Teaching STEM Literacy: Professor Egghead Science Academy
Professor Egghead Science Academy doesn’t just preach the good word of cool science; it practices it. The organization offers science and engineering programs for kids in the Los Angeles and San Fernando Valley areas.
Professor Egghead Science Academy makes STEM learning accessible and fun
“We are often brought in by teachers who want us to lead interactive science and engineering programs for their students,” said company co-founder Gary Tuch. “We hope that teachers can learn from our style of teaching, as well as get some ideas for future lessons.”
The academy’s mission is to make science accessible, understandable and cool. They run interactive and engaging programs seven days a week, 52 weeks a year, including after-school classes, summer learning and parties.
“We are currently in the process of developing videos that can be used by teachers in the classroom — or kids at home — for free,” continued Tuch.
80/20 rule for hands-on science and engineering learning
Tuch said the academy has an 80/20 rule for its programs: Kids have to be learning hands-on at least 80 percent of the time. “Kids learn best by doing, so our goal is to create a lesson that has kids actively experimenting, rather than listening to someone talk on and on,” he said. “As of now, students can earn the Egghead Degrees in six areas, including Rocket Science, Extreme Engineering and Exploration.”
Tuch hopes that science resources for kids keep increasing; the Professor Egghead Academy has plans to expand to the East Coast over the next year. His goal is to make science accessible for everyone, building a network of Eggheads nationwide.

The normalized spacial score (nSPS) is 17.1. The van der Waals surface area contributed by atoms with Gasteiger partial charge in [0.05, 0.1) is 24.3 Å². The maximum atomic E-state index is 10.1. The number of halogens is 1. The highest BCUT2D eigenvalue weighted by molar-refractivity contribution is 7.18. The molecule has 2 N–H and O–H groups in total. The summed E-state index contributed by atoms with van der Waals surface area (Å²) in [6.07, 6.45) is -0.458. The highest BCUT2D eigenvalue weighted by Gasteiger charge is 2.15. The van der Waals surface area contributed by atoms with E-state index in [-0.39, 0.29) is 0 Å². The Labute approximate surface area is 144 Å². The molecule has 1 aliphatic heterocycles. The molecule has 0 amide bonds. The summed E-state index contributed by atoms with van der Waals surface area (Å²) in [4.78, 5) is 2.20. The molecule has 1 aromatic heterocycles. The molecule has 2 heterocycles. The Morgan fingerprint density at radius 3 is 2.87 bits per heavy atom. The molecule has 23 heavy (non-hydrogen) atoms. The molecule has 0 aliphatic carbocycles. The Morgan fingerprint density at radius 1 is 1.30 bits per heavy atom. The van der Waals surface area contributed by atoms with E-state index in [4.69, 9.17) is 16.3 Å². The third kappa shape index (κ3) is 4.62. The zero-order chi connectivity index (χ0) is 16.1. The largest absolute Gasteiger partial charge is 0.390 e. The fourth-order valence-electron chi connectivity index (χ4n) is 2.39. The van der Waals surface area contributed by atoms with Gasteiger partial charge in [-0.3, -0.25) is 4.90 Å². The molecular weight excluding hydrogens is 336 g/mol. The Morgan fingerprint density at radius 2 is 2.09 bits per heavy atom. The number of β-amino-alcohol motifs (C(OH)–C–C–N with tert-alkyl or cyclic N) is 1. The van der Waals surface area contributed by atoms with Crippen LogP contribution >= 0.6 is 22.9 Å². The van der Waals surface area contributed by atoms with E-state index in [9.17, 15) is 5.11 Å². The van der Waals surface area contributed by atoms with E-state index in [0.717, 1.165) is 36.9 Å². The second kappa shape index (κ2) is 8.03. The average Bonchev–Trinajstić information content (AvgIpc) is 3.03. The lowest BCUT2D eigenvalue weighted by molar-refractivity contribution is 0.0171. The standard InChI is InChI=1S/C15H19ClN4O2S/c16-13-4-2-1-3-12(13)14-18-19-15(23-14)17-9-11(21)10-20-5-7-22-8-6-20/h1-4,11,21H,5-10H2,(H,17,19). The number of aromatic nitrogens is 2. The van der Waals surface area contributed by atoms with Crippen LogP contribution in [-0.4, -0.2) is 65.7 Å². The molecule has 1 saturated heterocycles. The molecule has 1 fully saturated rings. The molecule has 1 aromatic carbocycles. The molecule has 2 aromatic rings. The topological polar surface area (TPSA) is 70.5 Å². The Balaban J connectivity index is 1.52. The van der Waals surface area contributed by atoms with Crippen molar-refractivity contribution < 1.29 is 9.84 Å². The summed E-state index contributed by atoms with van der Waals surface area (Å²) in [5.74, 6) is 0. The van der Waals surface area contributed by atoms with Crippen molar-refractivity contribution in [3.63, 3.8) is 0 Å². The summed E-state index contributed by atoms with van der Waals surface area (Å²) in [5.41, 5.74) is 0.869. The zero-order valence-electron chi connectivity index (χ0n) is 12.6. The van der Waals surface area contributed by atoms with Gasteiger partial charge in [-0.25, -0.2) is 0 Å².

With the increase in demand for “STEM with substance,” Tuch sees a bright future for the academy and others who share their mission. “We are always looking to add new degree programs, and are currently working on coding and secret agent science,” he said.
Tips for teachers: incorporating science and engineering into classwork
Tuch offered tips for teachers on how to implement interactive science and engineering programs into their curriculum.
Keep concepts simple and steps minimal
Focus on a specific concept each lesson, design experiments to reinforce that concept and don’t overwhelm students with too much at once. A lesson that has too many concepts, ideas and steps takes away from the students’ ability to experiment or build, he said. The age-old saying “less is more” applies perfectly to this idea.
Use the scientific method in each lesson
Implement the scientific method in every lesson, and you will be sure to have an engaging, interactive lesson. Give the students a problem, have them come up with their own solution, let them test their theory, and if they get it wrong, let them try it again.
“The thing to remember is that science and engineering are super cool! Kids love to get their hands dirty and their minds thinking,” concluded Tuch.
Erin Flynn Jay is a writer, editor and publicist, working mainly with authors and small businesses since 2001. Erin’s interests also reach into the educational space, where her affinity for innovation spurs articles about early childhood education and learning strategies. She is based in Philadelphia.
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